In 2016, The Asia Foundation launched a new campaign targeting waste management called “Love Laos: Keep it Clean.” The campaign is coupled with several projects meant to inspire and encourage people to stop littering and to start recycling and composting. In Bolikhamxay, Luang Prabang, and Khammouane provinces, we initiated several school and community waste management projects teaching students and communities about the financial opportunities from selling materials for recycling and the health benefits of composting their organic material and using it as organic fertilizer in their vegetable gardens.
The campaign drew inspiration from the popularity of Facebook as a low-cost tool to reach a large number of people and deliver the message of the importance of improved waste management. In partnership with the Luang Prabang Film Festival (LPFF), we announced a short film competition in September 2016. The competition encouraged Lao national filmmakers to produce a three-minute video and public service announcement looking at the problems with waste, littering, and improper waste disposal in their country to encourage the public to develop more sustainable habits.
We received over 40 entries, and the 10 finalist videos were posted on the LPFF Facebook page to encourage viewers to vote on their favorite video. In total, the competition reached over 600,000 people both inside and outside of the country, and received over 123,000 likes, comments, and shares.
The top three films from the competition, as well as the film that went the most “viral” on Facebook, were shown on the main screen at last year’s Luang Prabang Film Festival in December.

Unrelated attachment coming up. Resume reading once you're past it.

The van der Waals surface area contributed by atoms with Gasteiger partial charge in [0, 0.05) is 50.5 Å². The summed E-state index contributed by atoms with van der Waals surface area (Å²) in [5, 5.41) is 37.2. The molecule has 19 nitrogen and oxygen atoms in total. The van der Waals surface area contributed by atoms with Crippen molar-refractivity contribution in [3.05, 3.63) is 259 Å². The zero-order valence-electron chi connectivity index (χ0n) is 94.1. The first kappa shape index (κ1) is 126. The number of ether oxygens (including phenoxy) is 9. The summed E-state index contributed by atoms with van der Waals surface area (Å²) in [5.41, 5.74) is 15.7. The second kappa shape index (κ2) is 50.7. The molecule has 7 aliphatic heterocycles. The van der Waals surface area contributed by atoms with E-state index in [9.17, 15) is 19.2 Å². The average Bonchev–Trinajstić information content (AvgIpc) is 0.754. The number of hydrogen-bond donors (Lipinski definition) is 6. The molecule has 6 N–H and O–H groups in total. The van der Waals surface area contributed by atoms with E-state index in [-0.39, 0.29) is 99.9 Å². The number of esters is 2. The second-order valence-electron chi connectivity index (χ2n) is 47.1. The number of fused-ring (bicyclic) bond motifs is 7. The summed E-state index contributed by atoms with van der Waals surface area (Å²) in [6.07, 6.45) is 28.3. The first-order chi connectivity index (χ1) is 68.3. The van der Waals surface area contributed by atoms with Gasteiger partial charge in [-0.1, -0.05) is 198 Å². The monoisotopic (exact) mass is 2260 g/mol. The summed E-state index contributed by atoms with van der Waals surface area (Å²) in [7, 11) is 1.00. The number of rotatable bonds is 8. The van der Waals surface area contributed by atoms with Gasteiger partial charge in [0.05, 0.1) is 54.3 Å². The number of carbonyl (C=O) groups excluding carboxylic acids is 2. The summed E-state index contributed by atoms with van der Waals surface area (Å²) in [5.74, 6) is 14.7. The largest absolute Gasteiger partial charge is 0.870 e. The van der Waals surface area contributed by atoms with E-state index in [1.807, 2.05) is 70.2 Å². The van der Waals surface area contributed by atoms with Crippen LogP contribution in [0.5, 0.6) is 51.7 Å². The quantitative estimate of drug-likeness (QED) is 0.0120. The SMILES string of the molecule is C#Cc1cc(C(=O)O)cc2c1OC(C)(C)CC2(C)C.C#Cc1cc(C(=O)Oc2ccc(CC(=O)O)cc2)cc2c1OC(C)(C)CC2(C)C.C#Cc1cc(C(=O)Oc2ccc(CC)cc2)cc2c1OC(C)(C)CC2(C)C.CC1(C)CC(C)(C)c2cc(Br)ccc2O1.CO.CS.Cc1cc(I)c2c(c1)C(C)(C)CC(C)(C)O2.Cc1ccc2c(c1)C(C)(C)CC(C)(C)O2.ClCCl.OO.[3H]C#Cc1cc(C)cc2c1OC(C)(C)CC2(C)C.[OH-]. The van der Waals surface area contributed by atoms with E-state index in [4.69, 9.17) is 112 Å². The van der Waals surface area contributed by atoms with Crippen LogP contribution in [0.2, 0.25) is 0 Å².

Watch all the winning films here.
Derin Henderson is The Asia Foundation’s environment program advisor in Laos. The views and opinions expressed here are those of the author and not those of The Asia Foundation or its funders.
About our blog, InAsia
InAsia is posted and distributed every other Wednesday evening, Pacific Time. If you have any questions, please send an email to firstname.lastname@example.org.
ContactFor questions about InAsia, or for our cross-post and re-use policy, please send an email to email@example.com.
The Asia Foundation
465 California St., 9th Floor
San Francisco, CA 94104
PO Box 193223
San Francisco, CA 94119-3223
HIGHLIGHTS ACROSS ASIA
Cambodia’s National Institute of Diplomacy and International Relations and The Asia Foundation Sign MOU
July 2, 2020
Nikkei Asian Review Highlights Go Digital ASEAN
June 30, 2020
ASEAN and The Asia Foundation, with Support from Google.org, Collaborate to Equip 200,000 Micro and Small Enterprises with Digital Skills and Tools Amidst the Covid-19 Crisis
June 22, 2020
Myanmar Times Cites Asia Foundation Survey on Business Impact of Covid-19
June 15, 2020
Let’s Read, our free digital library,
is helping children learn at home.
Learn about our Covid-19 efforts.
Let’s Read, our free digital library, is helping children learn at home. Learn about our Covid-19 efforts.